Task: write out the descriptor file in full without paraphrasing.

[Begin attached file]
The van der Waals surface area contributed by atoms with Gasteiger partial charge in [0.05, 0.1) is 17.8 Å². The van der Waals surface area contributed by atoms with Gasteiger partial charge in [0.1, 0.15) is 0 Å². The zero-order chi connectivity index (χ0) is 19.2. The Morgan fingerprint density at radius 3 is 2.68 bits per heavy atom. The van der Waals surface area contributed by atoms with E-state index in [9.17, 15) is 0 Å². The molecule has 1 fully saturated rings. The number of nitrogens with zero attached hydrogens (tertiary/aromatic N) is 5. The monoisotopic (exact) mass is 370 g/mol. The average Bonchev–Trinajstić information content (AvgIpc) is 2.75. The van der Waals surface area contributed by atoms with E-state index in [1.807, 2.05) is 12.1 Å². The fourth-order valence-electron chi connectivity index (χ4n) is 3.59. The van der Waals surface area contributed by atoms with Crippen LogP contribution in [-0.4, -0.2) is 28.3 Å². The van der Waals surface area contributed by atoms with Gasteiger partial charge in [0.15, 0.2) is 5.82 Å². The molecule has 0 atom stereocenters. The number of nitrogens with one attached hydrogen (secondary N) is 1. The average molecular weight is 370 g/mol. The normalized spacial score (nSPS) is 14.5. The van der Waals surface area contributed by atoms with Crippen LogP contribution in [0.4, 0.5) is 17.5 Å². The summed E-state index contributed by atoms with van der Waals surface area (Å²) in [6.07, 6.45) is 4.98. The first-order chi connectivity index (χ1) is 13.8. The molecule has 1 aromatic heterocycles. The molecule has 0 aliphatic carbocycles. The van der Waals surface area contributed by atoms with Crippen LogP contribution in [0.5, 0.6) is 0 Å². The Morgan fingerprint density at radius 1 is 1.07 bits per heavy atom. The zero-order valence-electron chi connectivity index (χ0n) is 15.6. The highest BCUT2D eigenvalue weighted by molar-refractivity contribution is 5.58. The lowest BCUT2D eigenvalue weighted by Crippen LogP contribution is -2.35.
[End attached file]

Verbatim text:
The van der Waals surface area contributed by atoms with Gasteiger partial charge in [0.05, 0.1) is 17.8 Å². The van der Waals surface area contributed by atoms with Gasteiger partial charge in [0.1, 0.15) is 0 Å². The zero-order chi connectivity index (χ0) is 19.2. The Morgan fingerprint density at radius 3 is 2.68 bits per heavy atom. The van der Waals surface area contributed by atoms with E-state index in [9.17, 15) is 0 Å². The molecule has 1 fully saturated rings. The number of nitrogens with zero attached hydrogens (tertiary/aromatic N) is 5. The monoisotopic (exact) mass is 370 g/mol. The average Bonchev–Trinajstić information content (AvgIpc) is 2.75. The van der Waals surface area contributed by atoms with E-state index in [1.807, 2.05) is 12.1 Å². The fourth-order valence-electron chi connectivity index (χ4n) is 3.59. The van der Waals surface area contributed by atoms with Crippen LogP contribution in [-0.4, -0.2) is 28.3 Å². The van der Waals surface area contributed by atoms with Gasteiger partial charge in [0.15, 0.2) is 5.82 Å². The molecule has 0 atom stereocenters. The number of nitrogens with one attached hydrogen (secondary N) is 1. The average molecular weight is 370 g/mol. The normalized spacial score (nSPS) is 14.5. The van der Waals surface area contributed by atoms with Crippen LogP contribution in [0.4, 0.5) is 17.5 Å². The summed E-state index contributed by atoms with van der Waals surface area (Å²) in [6.07, 6.45) is 4.98. The first-order chi connectivity index (χ1) is 13.8. The molecule has 1 aromatic heterocycles. The molecule has 0 aliphatic carbocycles. The van der Waals surface area contributed by atoms with Crippen LogP contribution in [0.5, 0.6) is 0 Å². The Morgan fingerprint density at radius 1 is 1.07 bits per heavy atom. The zero-order valence-electron chi connectivity index (χ0n) is 15.6. The highest BCUT2D eigenvalue weighted by molar-refractivity contribution is 5.58. The lowest BCUT2D eigenvalue weighted by Crippen LogP contribution is -2.35.